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Problem with ‘no RSVPs’

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Question: I frequently send out meeting notices by e-mail to a large group of volunteers, well in advance of the meeting date. While some of the volunteers RSVP, many do not. I also send out a small reminder closer to the meeting date.

Sometimes this helps, but quite a few volunteers never respond. This is a problem because their attendance is very important, and I order food according to how many people are coming.

How should I handle this in a courteous and professional way? You can't force people to respond to your e-mails. My last resort is to call each person individually, but I feel like I'm being "pushy" when I do that. Plus, that takes a lot of time. Any suggestions? -- Anonymous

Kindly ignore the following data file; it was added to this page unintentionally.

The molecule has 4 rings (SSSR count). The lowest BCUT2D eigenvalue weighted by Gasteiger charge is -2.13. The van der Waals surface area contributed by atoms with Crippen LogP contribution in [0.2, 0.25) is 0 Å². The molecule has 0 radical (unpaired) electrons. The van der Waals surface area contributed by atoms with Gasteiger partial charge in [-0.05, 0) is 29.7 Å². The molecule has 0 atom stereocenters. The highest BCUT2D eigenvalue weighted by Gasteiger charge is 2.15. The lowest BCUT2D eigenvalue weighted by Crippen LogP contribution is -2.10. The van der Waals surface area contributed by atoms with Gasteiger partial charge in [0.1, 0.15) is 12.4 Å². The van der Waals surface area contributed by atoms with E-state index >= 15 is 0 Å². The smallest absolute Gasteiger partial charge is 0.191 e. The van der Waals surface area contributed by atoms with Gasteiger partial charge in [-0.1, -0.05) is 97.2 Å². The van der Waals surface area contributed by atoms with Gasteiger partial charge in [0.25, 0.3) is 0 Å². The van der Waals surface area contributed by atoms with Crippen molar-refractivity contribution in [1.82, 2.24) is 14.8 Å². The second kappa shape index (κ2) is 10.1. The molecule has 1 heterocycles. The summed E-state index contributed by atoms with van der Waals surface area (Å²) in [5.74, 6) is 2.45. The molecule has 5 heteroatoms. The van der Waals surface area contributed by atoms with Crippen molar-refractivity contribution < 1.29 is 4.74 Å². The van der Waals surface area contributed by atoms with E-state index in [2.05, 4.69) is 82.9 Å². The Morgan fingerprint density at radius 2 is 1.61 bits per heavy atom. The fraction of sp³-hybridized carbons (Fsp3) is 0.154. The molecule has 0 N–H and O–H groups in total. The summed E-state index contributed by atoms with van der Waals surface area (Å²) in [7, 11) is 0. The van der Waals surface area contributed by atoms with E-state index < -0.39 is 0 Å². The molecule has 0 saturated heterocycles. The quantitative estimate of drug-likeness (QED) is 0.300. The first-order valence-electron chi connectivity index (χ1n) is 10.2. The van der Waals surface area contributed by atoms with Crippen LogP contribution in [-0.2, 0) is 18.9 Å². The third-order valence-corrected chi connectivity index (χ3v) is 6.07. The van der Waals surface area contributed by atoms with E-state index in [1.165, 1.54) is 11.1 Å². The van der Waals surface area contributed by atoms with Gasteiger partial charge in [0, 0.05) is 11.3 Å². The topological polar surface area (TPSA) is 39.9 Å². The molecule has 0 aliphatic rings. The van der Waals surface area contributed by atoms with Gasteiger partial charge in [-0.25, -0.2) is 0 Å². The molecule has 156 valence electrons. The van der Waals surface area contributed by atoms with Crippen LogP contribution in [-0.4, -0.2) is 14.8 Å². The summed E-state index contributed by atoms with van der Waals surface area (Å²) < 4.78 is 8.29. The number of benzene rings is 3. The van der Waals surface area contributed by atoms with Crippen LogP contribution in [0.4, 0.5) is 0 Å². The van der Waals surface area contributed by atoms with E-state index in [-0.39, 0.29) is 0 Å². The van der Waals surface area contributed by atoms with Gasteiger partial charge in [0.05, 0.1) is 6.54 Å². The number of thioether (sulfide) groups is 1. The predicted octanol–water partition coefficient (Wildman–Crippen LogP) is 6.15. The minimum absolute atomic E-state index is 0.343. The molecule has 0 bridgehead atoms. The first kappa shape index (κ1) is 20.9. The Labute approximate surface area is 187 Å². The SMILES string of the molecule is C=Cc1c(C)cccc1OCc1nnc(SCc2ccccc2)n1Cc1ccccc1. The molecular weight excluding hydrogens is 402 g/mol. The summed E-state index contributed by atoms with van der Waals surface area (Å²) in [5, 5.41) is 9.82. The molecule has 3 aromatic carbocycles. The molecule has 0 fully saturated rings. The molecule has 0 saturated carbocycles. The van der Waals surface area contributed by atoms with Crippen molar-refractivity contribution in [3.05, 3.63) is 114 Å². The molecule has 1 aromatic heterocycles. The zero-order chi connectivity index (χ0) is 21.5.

Comments

When it comes to scheduling appointments, meetings, etc. we generally use the outlook calendar and send out a meeting request. If you're not familiar with how it works, you block off time on your calendar (title it by whatever meeting it is for) double click and you will have the option to invite attendees, set the time, location and a message at the bottom. The recipients will receive an email with the information and it will ask them to accept, decline or tentatively accept. Once they respond you get a message indicating that they have accepted, declined or tentative. When they accept it goes on their calendar as a reminder. Perhaps this method would help out.